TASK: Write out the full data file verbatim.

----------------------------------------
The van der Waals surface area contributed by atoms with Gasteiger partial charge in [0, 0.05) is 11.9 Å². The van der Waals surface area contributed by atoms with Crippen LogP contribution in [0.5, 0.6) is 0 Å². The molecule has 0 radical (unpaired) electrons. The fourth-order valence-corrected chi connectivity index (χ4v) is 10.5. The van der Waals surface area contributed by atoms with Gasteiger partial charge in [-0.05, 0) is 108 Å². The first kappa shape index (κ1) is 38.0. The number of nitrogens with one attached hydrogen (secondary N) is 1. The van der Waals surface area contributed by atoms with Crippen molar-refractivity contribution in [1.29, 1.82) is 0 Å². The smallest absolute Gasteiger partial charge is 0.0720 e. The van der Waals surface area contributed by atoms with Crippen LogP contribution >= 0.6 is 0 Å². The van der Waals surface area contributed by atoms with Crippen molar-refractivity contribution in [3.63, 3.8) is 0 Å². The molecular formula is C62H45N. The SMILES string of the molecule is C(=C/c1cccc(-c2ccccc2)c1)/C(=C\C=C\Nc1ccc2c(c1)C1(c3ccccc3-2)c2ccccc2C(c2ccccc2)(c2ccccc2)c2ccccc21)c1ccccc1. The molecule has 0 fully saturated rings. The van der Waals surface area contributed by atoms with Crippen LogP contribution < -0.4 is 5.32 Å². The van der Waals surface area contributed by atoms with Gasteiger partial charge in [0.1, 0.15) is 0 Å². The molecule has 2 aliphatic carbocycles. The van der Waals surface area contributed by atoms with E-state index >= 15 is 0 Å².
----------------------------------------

The van der Waals surface area contributed by atoms with Gasteiger partial charge in [0, 0.05) is 11.9 Å². The van der Waals surface area contributed by atoms with Crippen LogP contribution in [0.5, 0.6) is 0 Å². The molecule has 0 radical (unpaired) electrons. The fourth-order valence-corrected chi connectivity index (χ4v) is 10.5. The van der Waals surface area contributed by atoms with Gasteiger partial charge in [-0.05, 0) is 108 Å². The first kappa shape index (κ1) is 38.0. The number of nitrogens with one attached hydrogen (secondary N) is 1. The van der Waals surface area contributed by atoms with Crippen molar-refractivity contribution in [1.29, 1.82) is 0 Å². The smallest absolute Gasteiger partial charge is 0.0720 e. The van der Waals surface area contributed by atoms with Crippen LogP contribution >= 0.6 is 0 Å². The van der Waals surface area contributed by atoms with Crippen molar-refractivity contribution in [3.63, 3.8) is 0 Å². The molecular formula is C62H45N. The SMILES string of the molecule is C(=C/c1cccc(-c2ccccc2)c1)/C(=C\C=C\Nc1ccc2c(c1)C1(c3ccccc3-2)c2ccccc2C(c2ccccc2)(c2ccccc2)c2ccccc21)c1ccccc1. The molecule has 0 fully saturated rings. The van der Waals surface area contributed by atoms with Crippen LogP contribution < -0.4 is 5.32 Å². The van der Waals surface area contributed by atoms with Gasteiger partial charge in [0.1, 0.15) is 0 Å². The molecule has 2 aliphatic carbocycles. The van der Waals surface area contributed by atoms with E-state index >= 15 is 0 Å².